Conference Programme 2015

Conference floor plans and map
Tuesday 14th July      Wednesday 15th July      Thursday 16th July      Friday 17th July     

Tuesday 14th July, 16:00 - 17:30 Room: O-201

Assessing the Quality of Survey Data 3

Convenor Professor Joerg Blasius (University of Bonn )

Session Details

This session will provide a series of original investigations on data quality in both national and international contexts. The starting premise is that all survey data contain a mixture of substantive and methodologically-induced variation. Most current work focuses primarily on random measurement error, which is usually treated as normally distributed. However, there are a large number of different kinds of systematic measurement errors, or more precisely, there are many different sources of methodologically-induced variation and all of them may have a strong influence on the “substantive” solutions. To the sources of methodologically-induced variation belong response sets and response styles, misunderstandings of questions, translation and coding errors, uneven standards between the research institutes involved in the data collection (especially in cross-national research), item- and unit non-response, as well as faked interviews. We will consider data as of high quality in case the methodologically-induced variation is low, i.e. the differences in responses can be interpreted based on theoretical assumptions in the given area of research. The aim of the session is to discuss different sources of methodologically-induced variation in survey research, how to detect them and the effects they have on the substantive findings.

Paper Details

1. How a Comprehensive Program Interface Reduces the Time Cost of Survey Data Editing
Mr Richard Windle (Board of Governors of the Federal Reserve System)

For complex surveys, one of the most effective tools for reducing survey error is interviewer comments. In the Survey of Consumer Finances (SCF), this process is extraordinarily time-consuming, requiring months of careful analysis by trained editors. To reduce this time cost, a system was designed to incorporate survey data, automatically-generated financial sheets, interviewer comments, and a series of data checks into a single, easy-to-use program called the Editor Assistant (EA). The EA was fully employed for the 2013 SCF, and is credited in large part for the six month reduction in required editing time.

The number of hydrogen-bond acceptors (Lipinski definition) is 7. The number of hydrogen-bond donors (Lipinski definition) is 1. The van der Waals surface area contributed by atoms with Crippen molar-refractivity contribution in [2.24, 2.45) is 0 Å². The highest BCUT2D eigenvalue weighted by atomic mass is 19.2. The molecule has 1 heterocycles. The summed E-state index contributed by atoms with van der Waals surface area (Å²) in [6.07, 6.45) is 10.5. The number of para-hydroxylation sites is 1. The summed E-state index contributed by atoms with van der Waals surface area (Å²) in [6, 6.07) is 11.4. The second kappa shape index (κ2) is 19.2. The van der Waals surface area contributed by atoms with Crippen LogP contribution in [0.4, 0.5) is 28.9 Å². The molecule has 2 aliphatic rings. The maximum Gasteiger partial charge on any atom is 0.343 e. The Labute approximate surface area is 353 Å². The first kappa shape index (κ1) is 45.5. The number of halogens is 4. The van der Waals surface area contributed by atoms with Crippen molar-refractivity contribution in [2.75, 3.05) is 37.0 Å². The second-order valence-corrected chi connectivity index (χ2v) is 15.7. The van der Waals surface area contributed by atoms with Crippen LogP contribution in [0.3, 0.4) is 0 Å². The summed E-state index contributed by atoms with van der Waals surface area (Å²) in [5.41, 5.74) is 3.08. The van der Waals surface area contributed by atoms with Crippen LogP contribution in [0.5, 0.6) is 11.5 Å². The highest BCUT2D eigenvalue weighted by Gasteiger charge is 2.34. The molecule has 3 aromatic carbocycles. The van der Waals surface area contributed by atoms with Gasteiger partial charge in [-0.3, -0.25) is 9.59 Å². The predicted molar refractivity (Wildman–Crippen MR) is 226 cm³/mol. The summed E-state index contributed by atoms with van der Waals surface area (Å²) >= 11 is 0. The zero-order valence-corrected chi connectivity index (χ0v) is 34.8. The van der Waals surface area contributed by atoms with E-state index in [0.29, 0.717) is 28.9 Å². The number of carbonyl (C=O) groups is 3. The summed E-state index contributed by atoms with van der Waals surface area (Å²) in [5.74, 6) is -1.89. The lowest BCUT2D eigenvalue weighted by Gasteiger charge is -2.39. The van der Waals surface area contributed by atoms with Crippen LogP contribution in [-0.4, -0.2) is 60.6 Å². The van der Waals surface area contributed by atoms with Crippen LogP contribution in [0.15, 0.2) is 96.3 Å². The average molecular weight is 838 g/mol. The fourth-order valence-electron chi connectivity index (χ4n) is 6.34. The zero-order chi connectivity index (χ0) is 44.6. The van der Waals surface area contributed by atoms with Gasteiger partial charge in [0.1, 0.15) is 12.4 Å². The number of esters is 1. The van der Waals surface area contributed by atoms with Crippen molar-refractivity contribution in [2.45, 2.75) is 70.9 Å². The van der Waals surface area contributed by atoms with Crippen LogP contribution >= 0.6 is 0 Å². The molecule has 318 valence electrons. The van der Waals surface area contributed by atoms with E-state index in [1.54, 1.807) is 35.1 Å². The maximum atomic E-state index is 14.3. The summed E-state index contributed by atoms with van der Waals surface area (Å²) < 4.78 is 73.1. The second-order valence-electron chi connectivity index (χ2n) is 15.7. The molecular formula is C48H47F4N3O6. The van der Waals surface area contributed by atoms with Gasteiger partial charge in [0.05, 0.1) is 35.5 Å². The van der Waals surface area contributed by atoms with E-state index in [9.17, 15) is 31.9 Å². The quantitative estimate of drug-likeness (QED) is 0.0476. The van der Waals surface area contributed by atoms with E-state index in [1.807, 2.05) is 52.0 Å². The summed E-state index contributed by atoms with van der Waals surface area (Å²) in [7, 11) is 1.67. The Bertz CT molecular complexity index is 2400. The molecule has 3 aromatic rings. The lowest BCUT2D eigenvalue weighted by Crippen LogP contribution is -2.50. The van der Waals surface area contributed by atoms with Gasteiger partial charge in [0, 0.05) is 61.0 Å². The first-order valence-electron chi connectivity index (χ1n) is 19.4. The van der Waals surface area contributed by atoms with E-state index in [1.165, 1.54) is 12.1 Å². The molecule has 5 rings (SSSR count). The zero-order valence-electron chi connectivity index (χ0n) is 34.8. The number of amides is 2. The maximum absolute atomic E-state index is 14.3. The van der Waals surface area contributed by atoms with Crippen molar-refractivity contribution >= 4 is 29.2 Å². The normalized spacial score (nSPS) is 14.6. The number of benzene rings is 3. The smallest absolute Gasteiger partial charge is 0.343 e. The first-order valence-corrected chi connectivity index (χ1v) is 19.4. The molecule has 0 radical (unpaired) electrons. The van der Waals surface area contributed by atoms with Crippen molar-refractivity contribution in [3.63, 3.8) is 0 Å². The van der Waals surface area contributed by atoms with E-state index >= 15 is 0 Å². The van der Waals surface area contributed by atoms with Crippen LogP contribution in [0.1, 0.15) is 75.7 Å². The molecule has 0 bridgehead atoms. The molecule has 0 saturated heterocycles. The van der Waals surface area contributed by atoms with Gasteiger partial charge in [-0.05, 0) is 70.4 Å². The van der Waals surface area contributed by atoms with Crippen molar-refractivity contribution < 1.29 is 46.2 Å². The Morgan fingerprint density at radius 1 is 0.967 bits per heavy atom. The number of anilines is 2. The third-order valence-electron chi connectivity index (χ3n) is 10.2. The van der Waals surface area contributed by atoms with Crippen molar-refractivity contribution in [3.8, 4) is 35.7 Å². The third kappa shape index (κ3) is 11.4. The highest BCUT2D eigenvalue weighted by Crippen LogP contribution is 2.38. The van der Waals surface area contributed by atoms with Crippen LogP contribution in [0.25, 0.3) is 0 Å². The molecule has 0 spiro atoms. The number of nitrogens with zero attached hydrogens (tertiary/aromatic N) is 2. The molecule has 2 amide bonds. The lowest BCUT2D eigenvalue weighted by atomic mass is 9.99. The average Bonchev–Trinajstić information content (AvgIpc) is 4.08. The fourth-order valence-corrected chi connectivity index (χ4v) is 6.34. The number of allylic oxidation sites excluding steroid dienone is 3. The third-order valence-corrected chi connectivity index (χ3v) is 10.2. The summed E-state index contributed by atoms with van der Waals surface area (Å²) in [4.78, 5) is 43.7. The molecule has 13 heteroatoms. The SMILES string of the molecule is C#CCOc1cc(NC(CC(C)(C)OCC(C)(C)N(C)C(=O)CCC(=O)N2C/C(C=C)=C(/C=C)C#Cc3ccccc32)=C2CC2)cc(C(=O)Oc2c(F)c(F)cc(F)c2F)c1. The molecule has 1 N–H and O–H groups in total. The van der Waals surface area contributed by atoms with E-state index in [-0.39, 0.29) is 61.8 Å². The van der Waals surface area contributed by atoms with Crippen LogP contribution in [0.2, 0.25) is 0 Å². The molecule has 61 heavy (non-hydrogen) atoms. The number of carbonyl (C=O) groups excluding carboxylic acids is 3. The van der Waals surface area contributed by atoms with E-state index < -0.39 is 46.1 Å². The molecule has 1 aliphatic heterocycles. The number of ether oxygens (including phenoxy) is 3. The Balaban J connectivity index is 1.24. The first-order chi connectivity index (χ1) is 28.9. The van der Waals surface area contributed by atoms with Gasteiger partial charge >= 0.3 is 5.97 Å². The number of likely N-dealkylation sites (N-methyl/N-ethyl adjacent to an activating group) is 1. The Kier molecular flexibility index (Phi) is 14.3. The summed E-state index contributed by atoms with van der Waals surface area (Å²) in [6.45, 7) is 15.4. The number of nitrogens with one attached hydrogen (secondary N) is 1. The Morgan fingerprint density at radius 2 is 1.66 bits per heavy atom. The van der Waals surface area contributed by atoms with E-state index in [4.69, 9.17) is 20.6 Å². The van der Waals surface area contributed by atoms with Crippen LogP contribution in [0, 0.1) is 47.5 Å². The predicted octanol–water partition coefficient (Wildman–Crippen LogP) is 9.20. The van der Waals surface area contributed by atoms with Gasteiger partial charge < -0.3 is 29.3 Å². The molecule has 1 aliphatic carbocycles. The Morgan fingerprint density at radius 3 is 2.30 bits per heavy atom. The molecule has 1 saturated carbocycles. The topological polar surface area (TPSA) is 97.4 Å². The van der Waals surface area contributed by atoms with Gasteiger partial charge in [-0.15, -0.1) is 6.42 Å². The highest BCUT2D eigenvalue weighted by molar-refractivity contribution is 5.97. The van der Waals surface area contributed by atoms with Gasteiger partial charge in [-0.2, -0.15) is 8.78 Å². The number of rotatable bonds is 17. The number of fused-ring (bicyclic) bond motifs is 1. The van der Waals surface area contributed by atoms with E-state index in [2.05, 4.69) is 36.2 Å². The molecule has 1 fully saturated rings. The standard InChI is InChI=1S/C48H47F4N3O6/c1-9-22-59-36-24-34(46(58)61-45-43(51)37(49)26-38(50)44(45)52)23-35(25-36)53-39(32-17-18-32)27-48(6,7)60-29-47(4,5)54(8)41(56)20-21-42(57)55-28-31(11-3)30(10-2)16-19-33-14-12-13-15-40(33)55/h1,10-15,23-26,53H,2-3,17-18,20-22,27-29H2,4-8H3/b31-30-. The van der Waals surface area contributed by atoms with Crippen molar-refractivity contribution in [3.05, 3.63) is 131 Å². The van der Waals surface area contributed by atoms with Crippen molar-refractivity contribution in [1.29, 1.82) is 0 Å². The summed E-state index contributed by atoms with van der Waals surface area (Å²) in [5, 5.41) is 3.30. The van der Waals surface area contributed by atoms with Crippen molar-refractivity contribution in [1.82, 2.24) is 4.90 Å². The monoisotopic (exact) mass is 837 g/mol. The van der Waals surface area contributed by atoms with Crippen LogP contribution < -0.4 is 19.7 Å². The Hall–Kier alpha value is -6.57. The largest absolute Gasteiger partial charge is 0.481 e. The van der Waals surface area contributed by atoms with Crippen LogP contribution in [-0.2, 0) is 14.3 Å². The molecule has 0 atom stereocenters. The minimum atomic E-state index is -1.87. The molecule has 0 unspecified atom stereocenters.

2. Sampling designs of the European Social Survey during seven first rounds
Professor Seppo Laaksonen (University of Helsinki)
Professor Sabine Häder (Gesis)
Professor Siegfried Gabler (Gesis)

The ESS aims to control the sample designs used by specifying sampling guidelines to be followed in each country. The main requirements are the use of probability sampling and the achievement of a minimum effective sample. The latter is determined by gross sample size, ineligibility rate, nonresponse rate, inclusion probabilities and clustering effects.

The sampling requirements have not always been well satisfied. In this presentation we will outline and discuss key problems that have been encountered to date. We will present summary statistics on sample design parameters, highlighting trends that include increasing ineligibility rates and nonresponse rates.

3. The effect of interviewer probing on item nonresponse and measurement error in cross-national surveys: A latent variable analysis
Dr Jouni Kuha (London School of Economics)
Dr Sarah Butt (City University London)
Dr Myrsini Katsikatsou (London School of Economics)

One possible way of reducing item nonresponse in surveys is for interviewers to probe “Don’t Know” responses, encouraging respondents to give a substantive answer if possible. There is a risk, however, that too much probing will lead to measurement error. This paper examines these different possible effects using data from an experiment on the use of probing in the innovation sample of the European Social Survey in three European countries. The data are analysed using latent variable models designed to disentangle the different possible impacts of probing in a multi-item survey setting.

4. Interviewer related variance in substantive variables in the European Social Survey
Professor Geert Loosveldt (KuLeuven)
Dr Koen Beullens (Kuleuven)

In large cross national surveys such as ESS the implementation of standardized interviewing techniques and preventing interviewer effects can be considered as a major challenge. Therefore an evaluation of the interviewer related variance must be considered as an essential part of the data quality assessment in cross national research. In the first part of the paper we assess interviewer related variance for 51 substantive variables of the sixth round of ESS. The results show differences in IIC’s between countries. In the second part of the paper interviewer effects on latent variables are evaluated.

5. Interviewer Effects in the European Social Survey 2010
Professor Joerg Blasius (University of Bonn)

In this paper we discuss various possible strategies interviewers might employ to fabricate parts of their interviews, such as asking only one or two questions from a battery of items and then “generalizing” the answers to the entire set. Our guiding hypothesis is that the cross-national prevalence of such data fabrication is a direct function of the pervasiveness of the perceived corruption in each country. Applying anomie theory and rational choice theory, we argue that both expected costs and normative commitment are correlated with the perceived corruption in the country.